meta3,"2015-02-09",FALSE, 861, 0.1440
meta3,"2015-02-09",TRUE, 262, 0.2137
meta4,"2015-02-09",FALSE, 189, 0.1429
meta4,"2015-02-09",TRUE, 92, 0.2500
meta5,"2015-02-09",FALSE, 889, 0.1327
meta5,"2015-02-09",TRUE, 304, 0.2401
meta6,"2015-02-09",FALSE, 845, 0.1219
meta6,"2015-02-09",TRUE, 274, 0.2336
none ,"2015-02-09",FALSE, 866, 0.1236
none ,"2015-02-09",TRUE, 236, 0.2288
meta1,"2015-03-23",FALSE, 635, 0.1496
meta1,"2015-03-23",TRUE, 277, 0.1841
meta2,"2015-03-23",FALSE, 9346, 0.1562
meta2,"2015-03-23",TRUE, 3545, 0.2305
meta3,"2015-03-23",FALSE, 9392, 0.1533
meta3,"2015-03-23",TRUE, 3627, 0.2412
meta4,"2015-03-23",FALSE, 1020, 0.1588
meta4,"2015-03-23",TRUE, 381, 0.2231
meta5,"2015-03-23",FALSE, 9359, 0.1631
meta5,"2015-03-23",TRUE, 3744, 0.2228
meta6,"2015-03-23",FALSE, 9532, 0.1600
meta6,"2015-03-23",TRUE, 3479, 0.2483
none ,"2015-03-23",FALSE, 8979, 0.1537
none ,"2015-03-23",TRUE, 3196, 0.2287
meta1,"2015-05-25",TRUE, 1, 0.000
meta2,"2015-05-25",FALSE, 21879, 0.1584
meta2,"2015-05-25",TRUE, 8131, 0.2285
meta3,"2015-05-25",FALSE, 22066, 0.1539
meta3,"2015-05-25",TRUE, 8288, 0.2300
meta5,"2015-05-25",FALSE, 21994, 0.1611
meta5,"2015-05-25",TRUE, 8629, 0.2187
meta6,"2015-05-25",FALSE, 22197, 0.1575
meta6,"2015-05-25",TRUE, 8114, 0.2328
none ,"2015-05-25",FALSE, 4987, 0.1562
none ,"2015-05-25",TRUE, 1721, 0.2342
meta2,"2015-07-02",FALSE, 11016, 0.1452
meta2,"2015-07-02",TRUE, 4291, 0.2123
meta3,"2015-07-02",FALSE, 208, 0.865
meta3,"2015-07-02",TRUE, 137, 0.1387
meta5,"2015-07-02",FALSE, 11336, 0.1451
meta5,"2015-07-02",TRUE, 4165, 0.2091
meta6,"2015-07-02",FALSE, 11051, 0.1397
meta6,"2015-07-02",TRUE, 3879, 0.2274
meta2,"2015-07-28",FALSE, 10299, 0.1448
meta2,"2015-07-28",TRUE, 4086, 0.2102
meta3,"2015-07-28",TRUE, 28, 0.1429
meta5,"2015-07-28",FALSE, 34976, 0.1250
meta5,"2015-07-28",TRUE, 9984, 0.1988
meta6,"2015-07-28",FALSE, 34830, 0.1242
meta6,"2015-07-28",TRUE, 9550, 0.2093


rates$Successes <- rates$N * rates$Rate
rates$Successes <- round(rates$Successes,0)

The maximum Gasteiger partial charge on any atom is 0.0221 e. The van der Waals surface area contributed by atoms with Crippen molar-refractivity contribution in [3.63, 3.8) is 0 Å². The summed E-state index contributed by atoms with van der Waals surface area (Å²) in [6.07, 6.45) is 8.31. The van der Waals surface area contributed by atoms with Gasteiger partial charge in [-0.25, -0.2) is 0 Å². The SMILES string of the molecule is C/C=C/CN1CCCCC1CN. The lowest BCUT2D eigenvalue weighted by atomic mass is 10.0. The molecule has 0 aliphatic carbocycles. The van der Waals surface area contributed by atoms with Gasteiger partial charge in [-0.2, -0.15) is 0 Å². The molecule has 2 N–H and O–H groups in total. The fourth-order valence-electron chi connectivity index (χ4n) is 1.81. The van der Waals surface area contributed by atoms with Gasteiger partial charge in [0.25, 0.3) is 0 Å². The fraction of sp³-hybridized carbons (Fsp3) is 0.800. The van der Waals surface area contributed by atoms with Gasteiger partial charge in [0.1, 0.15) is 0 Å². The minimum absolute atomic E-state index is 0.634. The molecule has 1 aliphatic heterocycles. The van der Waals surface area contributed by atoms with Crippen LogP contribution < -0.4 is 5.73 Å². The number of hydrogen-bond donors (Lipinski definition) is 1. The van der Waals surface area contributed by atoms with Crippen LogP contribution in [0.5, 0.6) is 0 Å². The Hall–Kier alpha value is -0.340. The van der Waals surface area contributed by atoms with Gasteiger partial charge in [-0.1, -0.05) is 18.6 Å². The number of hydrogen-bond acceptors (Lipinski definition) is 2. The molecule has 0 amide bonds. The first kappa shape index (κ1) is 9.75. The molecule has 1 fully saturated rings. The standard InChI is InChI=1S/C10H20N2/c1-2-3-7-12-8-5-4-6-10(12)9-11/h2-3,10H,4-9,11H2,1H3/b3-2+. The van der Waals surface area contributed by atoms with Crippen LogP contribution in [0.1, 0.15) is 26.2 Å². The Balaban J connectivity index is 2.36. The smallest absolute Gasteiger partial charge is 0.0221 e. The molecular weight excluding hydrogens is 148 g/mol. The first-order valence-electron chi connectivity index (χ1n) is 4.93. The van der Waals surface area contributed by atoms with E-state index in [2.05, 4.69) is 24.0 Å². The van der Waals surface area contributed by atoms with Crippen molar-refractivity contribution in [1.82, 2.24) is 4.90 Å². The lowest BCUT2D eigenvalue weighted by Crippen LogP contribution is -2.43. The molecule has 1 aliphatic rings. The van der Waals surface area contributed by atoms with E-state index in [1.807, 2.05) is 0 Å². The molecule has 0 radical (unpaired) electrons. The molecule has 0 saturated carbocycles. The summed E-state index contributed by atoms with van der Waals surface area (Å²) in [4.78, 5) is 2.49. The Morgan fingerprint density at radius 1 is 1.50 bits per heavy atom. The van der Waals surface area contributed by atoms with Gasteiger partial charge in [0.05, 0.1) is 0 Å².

rates$Failures <-rates$N - rates$Successes
g <- glm(cbind(Successes,Failures) ~ Metadata * Old + Date, data=rates, family="binomial"); summary(g)
##                          Estimate  Std. Error   z value   Pr(>|z|)
## (Intercept)           -1.68585483  0.07376022 -22.85588 < 2.22e-16
## Metadatameta2          0.11289144  0.07557654   1.49374  0.1352445
## Metadatameta3          0.10270100  0.07602219   1.35093  0.1767164
## Metadatameta4          0.10061048  0.09241740   1.08865  0.2763069
## Metadatameta5          0.08577369  0.07542883   1.13715  0.2554767
## Metadatameta6          0.06413629  0.07543722   0.85019  0.3952171
## Metadatanone           0.06769859  0.07738865   0.87479  0.3816898
## OldTRUE                0.30223404  0.12339673   2.44929  0.0143139
## Date2015-02-09        -0.25042825  0.04531921  -5.52587 3.2785e-08
## Date2015-03-23        -0.07756390  0.02932304  -2.64515  0.0081654
## Date2015-05-25        -0.09191468  0.02904941  -3.16408  0.0015557
## Date2015-07-02        -0.16628108  0.03108431  -5.34936 8.8267e-08
## Date2015-07-28        -0.30091724  0.02988108 -10.07050 < 2.22e-16
## Metadatameta2:OldTRUE  0.15884370  0.12509633   1.26977  0.2041662
## Metadatameta3:OldTRUE  0.16917541  0.12606099   1.34201  0.1795920
## Metadatameta4:OldTRUE  0.08085814  0.15986591   0.50579  0.6130060
## Metadatameta5:OldTRUE  0.15772161  0.12470219   1.26479  0.2059480
## Metadatameta6:OldTRUE  0.26593031  0.12471587   2.13229  0.0329831
## Metadatanone :OldTRUE  0.18329569  0.12933518   1.41721  0.1564202
confint(g)
##                                2.5 %         97.5 %
## (Intercept)           -1.83279352769 -1.54352045422
## Metadatameta2         -0.03311333865  0.26327668480
## Metadatameta3         -0.04420468214  0.25393168209
## Metadatameta4         -0.07967057622  0.28275671162
## Metadatameta5         -0.05993245076  0.23587876421
## Metadatameta6         -0.08158679693  0.21425729726
## Metadatanone          -0.08197368374  0.22151789608
## OldTRUE                0.05847893596  0.54254577177
## Date2015-02-09        -0.33953084106 -0.16186556722
## Date2015-03-23        -0.13481890103 -0.01986901416
## Date2015-05-25        -0.14861372005 -0.03473644767
## Date2015-07-02        -0.22700745604 -0.10515380198
## Date2015-07-28        -0.35925991220 -0.24212277265
## Metadatameta2:OldTRUE -0.08484020193  0.40587579037
## Metadatameta3:OldTRUE -0.07642276867  0.41806754337
## Metadatameta4:OldTRUE -0.23209702844  0.39481052801
## Metadatameta5:OldTRUE -0.08518032081  0.40399365950
## Metadatameta6:OldTRUE  0.02300128120  0.51222878593
## Metadatanone :OldTRUE -0.06880343759  0.43849923508

A strange set of results. meta2 per­forms the best on new vis­i­tors, and worst on old vis­i­tors; while meta6 is the exact oppo­site. Because there are more new vis­i­tors than old vis­i­tors, meta2 is the best on aver­age. Except I hate how meta2 looks and much pre­fer meta6. The con­fi­dence inter­vals are wide, though - it’s not clear that meta6 is defi­nitely worse than meta2.